Also, if you watched imitation games, an incredible true story about Alan Turing the man who founded the first modern computer (Turing Machine – 1936) which was followed by first digital computers such as ABC computer (without CPU hence not programmable) and ENIAC computer (considered to be the first functional digital computer) in late 30s and 40s. These all had a common feature: vacuum tubes. These are like light bulbs which go on and off, on representing 1 and off representing 0. Add enough of these values together and you have digital data. Hurray!

Also ComputerHope has a really awesome article about Computer Development History that’s worth reading.

So, if that story doesn’t impress you I don’t know what will but one bit represents 1 value of 2 possibilities, 0 or 1. This whole idea literally is the foundation of all computation and electronics we have and use today.

1 byte on the other hand represents 8 bits which equals 2^8 = 256 possibilities.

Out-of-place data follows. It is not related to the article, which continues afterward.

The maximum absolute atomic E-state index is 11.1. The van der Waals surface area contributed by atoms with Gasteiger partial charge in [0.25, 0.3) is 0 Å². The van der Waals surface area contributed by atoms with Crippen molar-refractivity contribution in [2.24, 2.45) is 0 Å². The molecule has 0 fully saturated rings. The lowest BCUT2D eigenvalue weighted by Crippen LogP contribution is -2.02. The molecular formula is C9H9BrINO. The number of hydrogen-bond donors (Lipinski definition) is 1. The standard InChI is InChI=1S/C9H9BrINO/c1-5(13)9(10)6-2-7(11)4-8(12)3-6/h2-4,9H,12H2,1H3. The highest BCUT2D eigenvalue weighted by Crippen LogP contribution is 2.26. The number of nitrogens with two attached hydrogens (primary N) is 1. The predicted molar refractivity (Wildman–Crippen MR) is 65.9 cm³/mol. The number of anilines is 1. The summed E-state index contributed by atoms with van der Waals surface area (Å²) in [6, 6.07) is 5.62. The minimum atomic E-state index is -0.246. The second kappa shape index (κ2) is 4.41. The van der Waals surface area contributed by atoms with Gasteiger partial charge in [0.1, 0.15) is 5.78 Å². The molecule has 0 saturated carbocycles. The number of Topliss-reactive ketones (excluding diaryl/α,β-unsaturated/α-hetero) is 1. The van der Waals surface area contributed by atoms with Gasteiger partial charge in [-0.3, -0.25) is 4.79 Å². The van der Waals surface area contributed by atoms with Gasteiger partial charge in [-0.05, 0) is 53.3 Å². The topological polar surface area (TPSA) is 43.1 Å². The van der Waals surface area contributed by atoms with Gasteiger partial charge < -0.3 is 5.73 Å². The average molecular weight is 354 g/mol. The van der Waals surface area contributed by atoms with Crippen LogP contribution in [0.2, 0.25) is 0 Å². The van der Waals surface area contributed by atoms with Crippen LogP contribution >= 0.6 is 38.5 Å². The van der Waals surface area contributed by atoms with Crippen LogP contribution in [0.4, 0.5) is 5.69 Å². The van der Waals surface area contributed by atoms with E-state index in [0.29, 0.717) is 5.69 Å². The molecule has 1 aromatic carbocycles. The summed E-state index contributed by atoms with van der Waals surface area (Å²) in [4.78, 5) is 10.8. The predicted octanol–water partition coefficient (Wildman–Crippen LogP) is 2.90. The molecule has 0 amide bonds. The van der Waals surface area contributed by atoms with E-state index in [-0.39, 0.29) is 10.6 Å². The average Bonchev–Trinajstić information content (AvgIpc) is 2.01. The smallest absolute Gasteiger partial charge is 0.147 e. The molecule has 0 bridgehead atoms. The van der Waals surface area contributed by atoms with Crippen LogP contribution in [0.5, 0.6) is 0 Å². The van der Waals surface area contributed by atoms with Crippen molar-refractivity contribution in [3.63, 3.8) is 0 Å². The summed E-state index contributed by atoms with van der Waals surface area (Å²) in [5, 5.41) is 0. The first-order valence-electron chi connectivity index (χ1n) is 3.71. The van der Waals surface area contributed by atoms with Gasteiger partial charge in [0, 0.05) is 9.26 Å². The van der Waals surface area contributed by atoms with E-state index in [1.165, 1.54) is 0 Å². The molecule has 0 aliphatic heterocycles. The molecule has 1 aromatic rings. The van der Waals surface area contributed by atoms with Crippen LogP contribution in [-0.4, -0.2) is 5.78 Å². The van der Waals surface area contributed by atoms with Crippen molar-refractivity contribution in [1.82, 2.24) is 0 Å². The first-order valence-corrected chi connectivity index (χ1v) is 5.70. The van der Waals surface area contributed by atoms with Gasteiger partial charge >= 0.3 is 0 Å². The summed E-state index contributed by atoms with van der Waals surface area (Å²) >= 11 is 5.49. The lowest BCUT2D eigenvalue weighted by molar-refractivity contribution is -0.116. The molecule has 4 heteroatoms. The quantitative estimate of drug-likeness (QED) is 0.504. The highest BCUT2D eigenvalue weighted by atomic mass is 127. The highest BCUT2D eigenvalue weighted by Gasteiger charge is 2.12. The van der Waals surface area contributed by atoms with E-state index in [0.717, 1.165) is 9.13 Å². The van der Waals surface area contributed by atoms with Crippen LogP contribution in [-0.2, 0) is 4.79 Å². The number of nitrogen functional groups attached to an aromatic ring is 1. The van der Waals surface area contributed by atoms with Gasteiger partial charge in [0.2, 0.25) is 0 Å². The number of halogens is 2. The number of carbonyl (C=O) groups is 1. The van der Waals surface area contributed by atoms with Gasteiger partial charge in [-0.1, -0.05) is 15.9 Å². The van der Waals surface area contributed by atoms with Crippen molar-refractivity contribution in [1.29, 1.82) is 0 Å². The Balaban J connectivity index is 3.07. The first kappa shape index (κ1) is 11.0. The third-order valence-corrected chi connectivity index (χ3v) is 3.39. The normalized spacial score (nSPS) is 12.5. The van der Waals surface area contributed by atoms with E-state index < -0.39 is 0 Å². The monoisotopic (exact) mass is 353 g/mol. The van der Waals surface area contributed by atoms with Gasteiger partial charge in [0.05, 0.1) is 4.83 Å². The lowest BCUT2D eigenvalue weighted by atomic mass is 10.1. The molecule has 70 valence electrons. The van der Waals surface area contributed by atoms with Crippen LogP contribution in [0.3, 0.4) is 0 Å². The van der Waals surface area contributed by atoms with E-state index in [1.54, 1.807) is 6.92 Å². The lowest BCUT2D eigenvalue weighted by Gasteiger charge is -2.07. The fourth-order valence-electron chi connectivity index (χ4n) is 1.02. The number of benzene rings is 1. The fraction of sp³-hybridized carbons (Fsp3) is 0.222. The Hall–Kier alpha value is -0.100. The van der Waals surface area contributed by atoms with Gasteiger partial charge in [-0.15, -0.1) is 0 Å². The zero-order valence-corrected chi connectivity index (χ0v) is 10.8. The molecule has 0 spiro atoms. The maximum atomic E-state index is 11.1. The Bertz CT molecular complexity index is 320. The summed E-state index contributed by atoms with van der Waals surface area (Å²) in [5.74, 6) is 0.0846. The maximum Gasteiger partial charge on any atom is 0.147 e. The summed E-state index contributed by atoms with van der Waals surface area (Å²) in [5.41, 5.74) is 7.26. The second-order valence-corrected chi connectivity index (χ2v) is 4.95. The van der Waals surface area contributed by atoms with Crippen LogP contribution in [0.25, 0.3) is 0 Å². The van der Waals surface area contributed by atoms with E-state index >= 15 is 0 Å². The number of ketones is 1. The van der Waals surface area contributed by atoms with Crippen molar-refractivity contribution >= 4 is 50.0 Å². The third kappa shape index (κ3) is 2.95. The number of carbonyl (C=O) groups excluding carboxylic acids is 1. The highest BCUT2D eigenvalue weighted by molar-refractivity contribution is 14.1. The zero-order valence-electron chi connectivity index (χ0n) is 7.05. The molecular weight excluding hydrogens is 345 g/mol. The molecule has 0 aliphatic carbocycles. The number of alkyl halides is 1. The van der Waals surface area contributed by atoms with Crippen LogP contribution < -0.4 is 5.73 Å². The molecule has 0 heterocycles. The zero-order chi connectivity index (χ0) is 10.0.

Python function bin will tell you the bit equivalent of an integer (or amount of possibilities):

``````print(bin(256))
print(bin(5))
print(bin(1000000))
print(bin(65))``````
`0b1000000000b1010b111101000010010000000b1000001`

62) Bit Length: (How many bits do you need?)

Note that integer 4 actually represents 5 values including 0 hence 3 bits are needed.

00
01
10
11
100 –> 4
101 –> 5

``````a=4
b=a.bit_length()
print(b)

c=9999
d=c.bit_length()
print(d)``````
`314`

63) to_bytes: (Numbers to Bytes)

Finally, to_bytes method of integers will show the byte representation of an integer in hexadecimal base.

Hexadecimal base represents 16 values or 4 bits hence 2 hexadecimal values equal 1 byte or 8 bits. Hex is used in computer science since it much more convenient than 10 base numbers system when dealing with bits. 1byte can be represented in 2 hexadecimal values. Also conveniently, each memory address is 4bits which equals 1 nibble.

1 nibble = 1 hex = 4 bits = 2^4 values

1 byte = 2 nibbles = 8 bits = 2^8 values

``````a=15
b=a.to_bytes(2, byteorder="big")
print(b)

c=888
d=c.to_bytes(2, byteorder="big")
print(d)``````
`b'\x00\x0f'b'\x00\xde'`

x00 means Null in hexadecimal base. Showing unused bytes. Remember we chose 2 bytes, 1 would be enough.

0-9 are used for values 0 to 9 and
a-f are used for values 10 to 15
making 16 values total.

That’s why 15 shows as x00\x0f (0000_1111) –> 0 for 0 and f for 15
200 shows as x00\xc8 (1010_1000) –> c is 11 and 8 is 8

Only second bytes are used (which is 2 nibbles which are 4 bits each)